“It came back quite quickly but, honestly, no I couldn’t imagine then the player he would become. What I want to say is that when you have a group of talented players between 17 and 20, you cannot tell who will be a master.
“You get the first little separation of that group of players at 20. The second separation comes at 23 where some will move even higher up. Henry was part of that group you know, like Vieira. They moved up to be superstars.”
Eleven years ago, Wenger was outspoken in his contention that Ireland should have been granted a World Cup play-off replay after Henry’s infamous hand ball led to the William Gallas winner in Stade de France.
Today, he recalls that moment as illustrative of why VAR should encounter patience now.
“Two billion people see what happened, but one guy doesn’t and we cannot help him!” Wenger said at the time, declaring himself “embarrassed” by the manner of his country’s qualification for the finals in South Africa.
“You suffered a lot from that hand ball,” he says now.
“And you know, they say independently that VAR has improved the right decisions in England today from 84 per cent to 95 per cent. So 11 per cent more correct decisions.
“Where that becomes really interesting is that the referees make over a hundred thousand decisions in a season. That means more than 10,000 more decisions were right because of VAR. So, to me, it’s unbelievable that people still question it. I agree, it’s not perfect.
“Yes, it’s ridiculous when a guy scores a goal and then they have to stand there for two minutes waiting for the answer is it offside or not. But, in 2022, we’ll have an automated system that gives you the decision straight away. This is just the start of it.
“You will get more correct decisions which, for me, is the most important thing.”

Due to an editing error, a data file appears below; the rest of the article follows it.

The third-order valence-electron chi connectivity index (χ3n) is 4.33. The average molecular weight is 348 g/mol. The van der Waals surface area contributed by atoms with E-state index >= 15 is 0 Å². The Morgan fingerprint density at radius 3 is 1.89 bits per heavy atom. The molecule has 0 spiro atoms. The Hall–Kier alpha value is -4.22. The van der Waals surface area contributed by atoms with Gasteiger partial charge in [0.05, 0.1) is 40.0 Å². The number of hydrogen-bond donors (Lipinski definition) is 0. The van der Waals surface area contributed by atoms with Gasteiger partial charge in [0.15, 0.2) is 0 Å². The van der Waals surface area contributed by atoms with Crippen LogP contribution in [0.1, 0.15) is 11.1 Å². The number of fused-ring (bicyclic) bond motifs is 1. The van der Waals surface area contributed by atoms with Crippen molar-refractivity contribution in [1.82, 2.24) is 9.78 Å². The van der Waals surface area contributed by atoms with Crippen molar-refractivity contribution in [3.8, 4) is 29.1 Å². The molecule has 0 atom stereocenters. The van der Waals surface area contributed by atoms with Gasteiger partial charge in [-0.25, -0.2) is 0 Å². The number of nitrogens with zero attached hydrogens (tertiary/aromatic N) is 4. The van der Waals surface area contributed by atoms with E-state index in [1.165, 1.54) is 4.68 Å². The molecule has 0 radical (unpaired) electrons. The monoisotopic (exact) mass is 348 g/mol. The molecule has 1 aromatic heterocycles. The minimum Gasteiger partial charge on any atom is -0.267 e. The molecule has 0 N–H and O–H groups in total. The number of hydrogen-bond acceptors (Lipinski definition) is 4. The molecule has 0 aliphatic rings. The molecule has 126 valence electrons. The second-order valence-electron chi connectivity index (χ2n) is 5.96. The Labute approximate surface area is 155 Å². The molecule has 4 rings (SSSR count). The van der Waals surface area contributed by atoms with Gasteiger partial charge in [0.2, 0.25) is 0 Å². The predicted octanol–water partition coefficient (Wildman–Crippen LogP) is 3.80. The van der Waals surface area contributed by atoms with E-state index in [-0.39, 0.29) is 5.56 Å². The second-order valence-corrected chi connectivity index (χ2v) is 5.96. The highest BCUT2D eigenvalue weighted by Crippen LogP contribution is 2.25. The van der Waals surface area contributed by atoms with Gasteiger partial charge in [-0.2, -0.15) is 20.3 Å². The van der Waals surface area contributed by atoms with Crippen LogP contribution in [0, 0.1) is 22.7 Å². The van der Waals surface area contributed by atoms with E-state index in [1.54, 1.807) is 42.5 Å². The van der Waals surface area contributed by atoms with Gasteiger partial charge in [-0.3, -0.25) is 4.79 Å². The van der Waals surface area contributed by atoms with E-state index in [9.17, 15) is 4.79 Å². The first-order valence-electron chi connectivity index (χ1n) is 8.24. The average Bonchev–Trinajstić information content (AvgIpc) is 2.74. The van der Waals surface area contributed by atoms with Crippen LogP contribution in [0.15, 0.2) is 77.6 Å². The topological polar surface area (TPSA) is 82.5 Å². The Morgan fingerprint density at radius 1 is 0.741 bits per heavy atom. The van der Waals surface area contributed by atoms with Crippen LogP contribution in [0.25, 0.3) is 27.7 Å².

Wenger is sceptical of what he considers “a bit too much self-interest” in the ‘Project Big Picture’ now being pushed by the Premier League’s big six clubs as a kind of rescue package for the game in England and he believes the absence of supporters may have been a contributory factor to the early-season sequence of bizarre defeats for those clubs.
“Sometimes you are provoked by the public to revolt when something goes wrong,” he suggests. “It gives you stimulation. But there’s a mental flatness there and the fact that there is no public, teams seem to have less mental response.”
He once considered buying an apartment in the development built on what used to be Highbury, but hasn’t been back to The Emirates since his last game as Arsenal manager on May 6, 2018. A passage in the book even suggests he never will.
“The stadium I built,” he writes “and whose every little secret I know is somewhere I can no longer go: it’s too emotional.”
That view, he concedes, has softened a little since the book went to print.
“At the start, I just cut away,” he says. “I had no relationship with the club at all. With nobody. I thought it’s better you cut it off completely. Because if you go there, people might think ‘What is he doing still here? He’s not in charge anymore!’
“So I didn’t want to embarrass people or annoy people. It is difficult. Because, from day-to-day, you cannot go anymore to your club. But time is a good doctor. It heals quite well.
“So I think I would go again now, yes.”
As to a potential return to management, Wenger does not rule it out, albeit acknowledging the international game seems a more feasible option than any return to the
day-to-day grind of club.
“Look, I took the drug for 36 years and it’s not easy to get rid of that,” he says, laughing. “So I miss it, I don’t deny that. I don’t rule it out.
“But at the moment, I’m just on a mission with FIFA and I will see in a year or two what I will do.”